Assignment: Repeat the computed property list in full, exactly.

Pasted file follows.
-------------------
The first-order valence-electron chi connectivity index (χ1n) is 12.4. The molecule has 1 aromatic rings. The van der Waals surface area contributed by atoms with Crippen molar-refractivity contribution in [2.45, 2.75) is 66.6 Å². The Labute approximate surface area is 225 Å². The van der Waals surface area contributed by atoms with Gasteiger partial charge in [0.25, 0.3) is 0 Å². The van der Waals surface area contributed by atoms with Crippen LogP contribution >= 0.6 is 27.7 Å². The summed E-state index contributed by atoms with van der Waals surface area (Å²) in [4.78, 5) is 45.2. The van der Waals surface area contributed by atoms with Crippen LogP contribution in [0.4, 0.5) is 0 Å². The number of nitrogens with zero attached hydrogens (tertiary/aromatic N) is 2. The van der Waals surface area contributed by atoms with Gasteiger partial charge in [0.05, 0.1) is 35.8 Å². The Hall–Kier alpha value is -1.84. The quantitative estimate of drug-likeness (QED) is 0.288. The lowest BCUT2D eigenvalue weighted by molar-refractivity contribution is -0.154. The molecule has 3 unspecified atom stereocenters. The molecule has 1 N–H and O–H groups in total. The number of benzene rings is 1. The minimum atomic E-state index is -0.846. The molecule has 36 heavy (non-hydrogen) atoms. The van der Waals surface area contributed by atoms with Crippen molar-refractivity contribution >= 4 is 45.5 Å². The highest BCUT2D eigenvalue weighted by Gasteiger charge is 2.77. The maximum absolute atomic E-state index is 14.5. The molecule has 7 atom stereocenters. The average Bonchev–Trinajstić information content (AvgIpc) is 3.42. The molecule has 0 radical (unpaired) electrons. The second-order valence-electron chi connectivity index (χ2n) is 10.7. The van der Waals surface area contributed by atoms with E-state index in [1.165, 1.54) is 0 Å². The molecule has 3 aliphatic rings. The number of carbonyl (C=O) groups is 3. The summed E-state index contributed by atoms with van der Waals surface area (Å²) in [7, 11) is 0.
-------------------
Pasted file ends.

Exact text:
The first-order valence-electron chi connectivity index (χ1n) is 12.4. The molecule has 1 aromatic rings. The van der Waals surface area contributed by atoms with Crippen molar-refractivity contribution in [2.45, 2.75) is 66.6 Å². The Labute approximate surface area is 225 Å². The van der Waals surface area contributed by atoms with Gasteiger partial charge in [0.25, 0.3) is 0 Å². The van der Waals surface area contributed by atoms with Crippen LogP contribution >= 0.6 is 27.7 Å². The summed E-state index contributed by atoms with van der Waals surface area (Å²) in [4.78, 5) is 45.2. The van der Waals surface area contributed by atoms with Crippen LogP contribution in [0.4, 0.5) is 0 Å². The number of nitrogens with zero attached hydrogens (tertiary/aromatic N) is 2. The van der Waals surface area contributed by atoms with Gasteiger partial charge in [0.05, 0.1) is 35.8 Å². The Hall–Kier alpha value is -1.84. The quantitative estimate of drug-likeness (QED) is 0.288. The lowest BCUT2D eigenvalue weighted by molar-refractivity contribution is -0.154. The molecule has 3 unspecified atom stereocenters. The molecule has 1 N–H and O–H groups in total. The number of benzene rings is 1. The minimum atomic E-state index is -0.846. The molecule has 36 heavy (non-hydrogen) atoms. The van der Waals surface area contributed by atoms with Crippen molar-refractivity contribution >= 4 is 45.5 Å². The highest BCUT2D eigenvalue weighted by Gasteiger charge is 2.77. The maximum absolute atomic E-state index is 14.5. The molecule has 7 atom stereocenters. The average Bonchev–Trinajstić information content (AvgIpc) is 3.42. The molecule has 0 radical (unpaired) electrons. The second-order valence-electron chi connectivity index (χ2n) is 10.7. The van der Waals surface area contributed by atoms with E-state index in [1.165, 1.54) is 0 Å². The molecule has 3 aliphatic rings. The number of carbonyl (C=O) groups is 3. The summed E-state index contributed by atoms with van der Waals surface area (Å²) in [7, 11) is 0.